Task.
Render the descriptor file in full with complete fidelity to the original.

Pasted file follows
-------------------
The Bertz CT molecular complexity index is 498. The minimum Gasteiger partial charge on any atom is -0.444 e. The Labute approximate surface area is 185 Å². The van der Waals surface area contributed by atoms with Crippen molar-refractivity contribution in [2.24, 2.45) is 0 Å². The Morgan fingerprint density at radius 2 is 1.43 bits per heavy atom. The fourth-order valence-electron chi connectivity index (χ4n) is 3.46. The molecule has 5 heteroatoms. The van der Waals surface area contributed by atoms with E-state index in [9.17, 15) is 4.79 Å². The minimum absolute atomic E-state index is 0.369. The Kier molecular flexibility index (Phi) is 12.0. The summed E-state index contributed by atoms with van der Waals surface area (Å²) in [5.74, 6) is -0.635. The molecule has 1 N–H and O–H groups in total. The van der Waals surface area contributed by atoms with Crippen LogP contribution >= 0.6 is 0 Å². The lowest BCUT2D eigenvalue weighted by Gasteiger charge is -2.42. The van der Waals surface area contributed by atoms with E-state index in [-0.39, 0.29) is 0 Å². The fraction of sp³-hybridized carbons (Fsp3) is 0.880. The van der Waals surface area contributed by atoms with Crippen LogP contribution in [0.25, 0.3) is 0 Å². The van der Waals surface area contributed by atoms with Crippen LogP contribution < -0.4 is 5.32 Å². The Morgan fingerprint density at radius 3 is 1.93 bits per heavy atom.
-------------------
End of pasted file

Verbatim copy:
The Bertz CT molecular complexity index is 498. The minimum Gasteiger partial charge on any atom is -0.444 e. The Labute approximate surface area is 185 Å². The van der Waals surface area contributed by atoms with Crippen molar-refractivity contribution in [2.24, 2.45) is 0 Å². The Morgan fingerprint density at radius 2 is 1.43 bits per heavy atom. The fourth-order valence-electron chi connectivity index (χ4n) is 3.46. The molecule has 5 heteroatoms. The van der Waals surface area contributed by atoms with E-state index in [9.17, 15) is 4.79 Å². The minimum absolute atomic E-state index is 0.369. The Kier molecular flexibility index (Phi) is 12.0. The summed E-state index contributed by atoms with van der Waals surface area (Å²) in [5.74, 6) is -0.635. The molecule has 1 N–H and O–H groups in total. The van der Waals surface area contributed by atoms with Crippen LogP contribution >= 0.6 is 0 Å². The lowest BCUT2D eigenvalue weighted by Gasteiger charge is -2.42. The van der Waals surface area contributed by atoms with E-state index in [-0.39, 0.29) is 0 Å². The fraction of sp³-hybridized carbons (Fsp3) is 0.880. The van der Waals surface area contributed by atoms with Crippen LogP contribution in [0.25, 0.3) is 0 Å². The van der Waals surface area contributed by atoms with Crippen LogP contribution < -0.4 is 5.32 Å². The Morgan fingerprint density at radius 3 is 1.93 bits per heavy atom.